With federal prosecutors finally handing down indictments in the long-running 1MDB probe, the Vampire Squid is lawyering up. And in typical Goldman fashion, the investment bank is hiring only the best, most politically-connected defense attorneys to join its legal team.
As the DOJ was preparing to file the first batch of federal charges against two former Goldman employees accused of conspiring to steal money and violate foreign anti-bribery laws, the investment bank retained Mark Filip, a prominent defense attorney and former deputy attorney general who was once the boss of the DOJ’s head of criminal investigations. For those who are unfamiliar with the DOJ’s depth chart, that’s the division tasked with overseeing the case against the two former Goldman managing directors, a case that the bank warned could lead to criminal charges against senior employees, or maybe even the bank itself.
According to the Financial Times, the bank hired Filip in the months before the charges, which were filed last week, became public. By bringing on Filip, the bank has put Brian Benczkowski, the DOJ’s criminal division chief, in a tough spot. Because back when Filip was a deputy AG, Benczkowski was his chief of staff. This obvious conflict of interest will likely force Benczkowski ro recuse himself from the case, creating disarray in the senior ranks of the DOJ.
But as if this savvy maneuver didn’t offer the bank enough of an advantage over the federal government, Goldman’s new hire brings with him a particular set of skills that will definitely help the bank mitigate any blowback from the prosecution. Filip helped burnish his reputation as a prosecutor in the aftermath of the financial crisis by effectively writing the DOJ playbook for pursuing cases against major corporations – experience will no doubt come in handy when Filip joins the Goldman legal team for a sit-down with the DOJ later this month.
Goldman is scheduled to meet later this month in Washington with DOJ prosecutors to argue that it should not face criminal charges in connection to the 1MDB affair. Mr Filip will be part of the Goldman legal team making its presentation.
Such a presentation is known colloquially as a “Filip Factors” presentation because of a 2008 memo that Mr Filip wrote when he was deputy attorney-general. The memo outlined the factors prosecutors should weigh when deciding whether to charge a corporation.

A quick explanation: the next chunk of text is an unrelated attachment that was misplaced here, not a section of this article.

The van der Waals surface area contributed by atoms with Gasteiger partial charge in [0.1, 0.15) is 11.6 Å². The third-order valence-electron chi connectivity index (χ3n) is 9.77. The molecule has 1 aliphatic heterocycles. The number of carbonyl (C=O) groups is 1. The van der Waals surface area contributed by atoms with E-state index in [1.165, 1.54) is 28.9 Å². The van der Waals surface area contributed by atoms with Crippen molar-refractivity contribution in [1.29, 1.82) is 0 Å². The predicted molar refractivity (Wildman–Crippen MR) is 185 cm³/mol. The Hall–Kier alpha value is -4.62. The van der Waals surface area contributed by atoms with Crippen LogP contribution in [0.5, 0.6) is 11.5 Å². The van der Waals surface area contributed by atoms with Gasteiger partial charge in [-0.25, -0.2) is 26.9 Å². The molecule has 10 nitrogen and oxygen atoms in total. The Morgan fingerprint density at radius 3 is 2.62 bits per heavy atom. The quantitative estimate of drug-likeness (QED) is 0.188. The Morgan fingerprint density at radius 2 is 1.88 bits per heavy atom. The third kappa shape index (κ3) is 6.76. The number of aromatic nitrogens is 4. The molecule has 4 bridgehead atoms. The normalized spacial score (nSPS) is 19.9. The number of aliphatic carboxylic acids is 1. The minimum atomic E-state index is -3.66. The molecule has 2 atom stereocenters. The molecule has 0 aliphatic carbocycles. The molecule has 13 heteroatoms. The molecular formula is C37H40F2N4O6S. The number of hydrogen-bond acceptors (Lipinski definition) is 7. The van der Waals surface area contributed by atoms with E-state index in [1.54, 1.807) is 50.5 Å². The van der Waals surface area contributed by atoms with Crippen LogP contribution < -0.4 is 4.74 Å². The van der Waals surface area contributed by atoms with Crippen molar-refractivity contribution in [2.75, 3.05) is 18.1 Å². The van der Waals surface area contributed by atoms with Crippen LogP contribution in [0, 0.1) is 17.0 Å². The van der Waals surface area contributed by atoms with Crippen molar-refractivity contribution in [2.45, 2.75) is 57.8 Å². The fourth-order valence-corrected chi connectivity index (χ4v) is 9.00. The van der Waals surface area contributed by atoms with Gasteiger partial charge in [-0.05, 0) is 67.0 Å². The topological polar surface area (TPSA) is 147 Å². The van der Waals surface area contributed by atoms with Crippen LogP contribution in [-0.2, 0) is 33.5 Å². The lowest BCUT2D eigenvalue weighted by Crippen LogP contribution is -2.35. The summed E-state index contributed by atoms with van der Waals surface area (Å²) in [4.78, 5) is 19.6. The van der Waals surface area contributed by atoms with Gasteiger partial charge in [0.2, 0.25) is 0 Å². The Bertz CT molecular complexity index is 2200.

The bank refused to elaborate on the reasons for Filip’s hiring when approached by the FT. saying only that he had been brought in to “supplement our legal team.”
“We’ve brought in Mark Filip to supplement our legal team,” said a spokesperson for Goldman Sachs. The bank approached Mr Filip before last week’s charges against the former Goldman employees, said one person familiar with the situation.
That Benczkowski will recuse himself isn’t just likely – it’s a virtual certainty. That’s because Trump Administration ethics guidelines bar DOJ officials from working on matters involving a former employer for at least two years after their confirmation. Benczkowski was nominated in June 2017, but his confirmation was held up for a year by Democrats concerned with his work for Russian bank Alfa Bank.
While there’s a slight chance that the DOJ or the White House could authorize a waiver, few believe this is likely – and Goldman is probably banking on the likelihood that they won’t.
During the confirmation process, he promised to recuse himself from any matters involving Alfa-Bank and said that, in any other cases where he felt he may have to recuse, he would consult with career ethics officials at the DOJ. He took up his post at the DOJ in July 2018 from Kirkland & Ellis, where he was a partner.
A Trump administration executive order bars executive branch officials from participating in matters for two years after their appointment if a party is represented by their former employer. Justice department ethics rules bar officials from such matters for one year.
The White House may issue a waiver to the order, while DOJ ethics officials can override the justice department’s bar “if the interest of the department outweighs the appearance of a conflict.”
For Goldman, a lot is riding on this case. While the bank paid billions of dollars in fines to settle civil actions after the financial crisis, it avoided criminal charges. The 1MDB scandal could change that. And with prosecutors reportedly setting their sights on a “mystery” senior banker (believed to be one of the bank’s former co-heads of investment banking), the pressure being brought to bear is intensifying. And the bank is clearly doing everything within its considerable means to fight back.